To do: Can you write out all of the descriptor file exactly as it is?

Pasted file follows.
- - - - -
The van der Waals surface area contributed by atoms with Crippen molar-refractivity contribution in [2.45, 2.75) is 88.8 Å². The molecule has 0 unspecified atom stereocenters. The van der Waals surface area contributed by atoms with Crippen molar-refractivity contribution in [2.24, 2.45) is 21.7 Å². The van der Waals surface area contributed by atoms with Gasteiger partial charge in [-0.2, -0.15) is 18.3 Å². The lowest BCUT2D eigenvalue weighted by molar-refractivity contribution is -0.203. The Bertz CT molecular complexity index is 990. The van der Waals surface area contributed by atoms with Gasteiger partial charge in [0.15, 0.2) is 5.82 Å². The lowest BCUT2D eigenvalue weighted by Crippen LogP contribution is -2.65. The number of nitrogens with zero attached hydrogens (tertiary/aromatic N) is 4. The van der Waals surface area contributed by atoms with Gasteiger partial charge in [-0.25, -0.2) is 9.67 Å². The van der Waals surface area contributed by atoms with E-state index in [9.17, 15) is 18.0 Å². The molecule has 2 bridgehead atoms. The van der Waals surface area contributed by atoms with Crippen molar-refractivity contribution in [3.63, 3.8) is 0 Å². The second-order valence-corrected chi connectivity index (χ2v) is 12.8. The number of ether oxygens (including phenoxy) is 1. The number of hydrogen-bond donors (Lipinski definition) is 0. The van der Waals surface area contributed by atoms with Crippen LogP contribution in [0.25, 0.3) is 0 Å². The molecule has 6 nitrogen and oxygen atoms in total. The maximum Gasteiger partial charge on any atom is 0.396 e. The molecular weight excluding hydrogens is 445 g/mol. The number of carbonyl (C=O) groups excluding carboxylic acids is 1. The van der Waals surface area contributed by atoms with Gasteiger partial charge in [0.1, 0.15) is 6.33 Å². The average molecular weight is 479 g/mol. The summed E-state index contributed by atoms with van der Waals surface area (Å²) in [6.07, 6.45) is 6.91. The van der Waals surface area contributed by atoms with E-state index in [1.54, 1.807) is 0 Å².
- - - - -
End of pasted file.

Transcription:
The van der Waals surface area contributed by atoms with Crippen molar-refractivity contribution in [2.45, 2.75) is 88.8 Å². The molecule has 0 unspecified atom stereocenters. The van der Waals surface area contributed by atoms with Crippen molar-refractivity contribution in [2.24, 2.45) is 21.7 Å². The van der Waals surface area contributed by atoms with Gasteiger partial charge in [-0.2, -0.15) is 18.3 Å². The lowest BCUT2D eigenvalue weighted by molar-refractivity contribution is -0.203. The Bertz CT molecular complexity index is 990. The van der Waals surface area contributed by atoms with Gasteiger partial charge in [0.15, 0.2) is 5.82 Å². The lowest BCUT2D eigenvalue weighted by Crippen LogP contribution is -2.65. The number of nitrogens with zero attached hydrogens (tertiary/aromatic N) is 4. The van der Waals surface area contributed by atoms with Gasteiger partial charge in [-0.25, -0.2) is 9.67 Å². The van der Waals surface area contributed by atoms with E-state index in [9.17, 15) is 18.0 Å². The molecule has 2 bridgehead atoms. The van der Waals surface area contributed by atoms with Crippen molar-refractivity contribution in [3.63, 3.8) is 0 Å². The second-order valence-corrected chi connectivity index (χ2v) is 12.8. The number of ether oxygens (including phenoxy) is 1. The number of hydrogen-bond donors (Lipinski definition) is 0. The van der Waals surface area contributed by atoms with Crippen LogP contribution in [0.25, 0.3) is 0 Å². The molecule has 6 nitrogen and oxygen atoms in total. The maximum Gasteiger partial charge on any atom is 0.396 e. The molecular weight excluding hydrogens is 445 g/mol. The number of carbonyl (C=O) groups excluding carboxylic acids is 1. The van der Waals surface area contributed by atoms with Gasteiger partial charge in [0.1, 0.15) is 6.33 Å². The average molecular weight is 479 g/mol. The summed E-state index contributed by atoms with van der Waals surface area (Å²) in [6.07, 6.45) is 6.91. The van der Waals surface area contributed by atoms with E-state index in [1.54, 1.807) is 0 Å².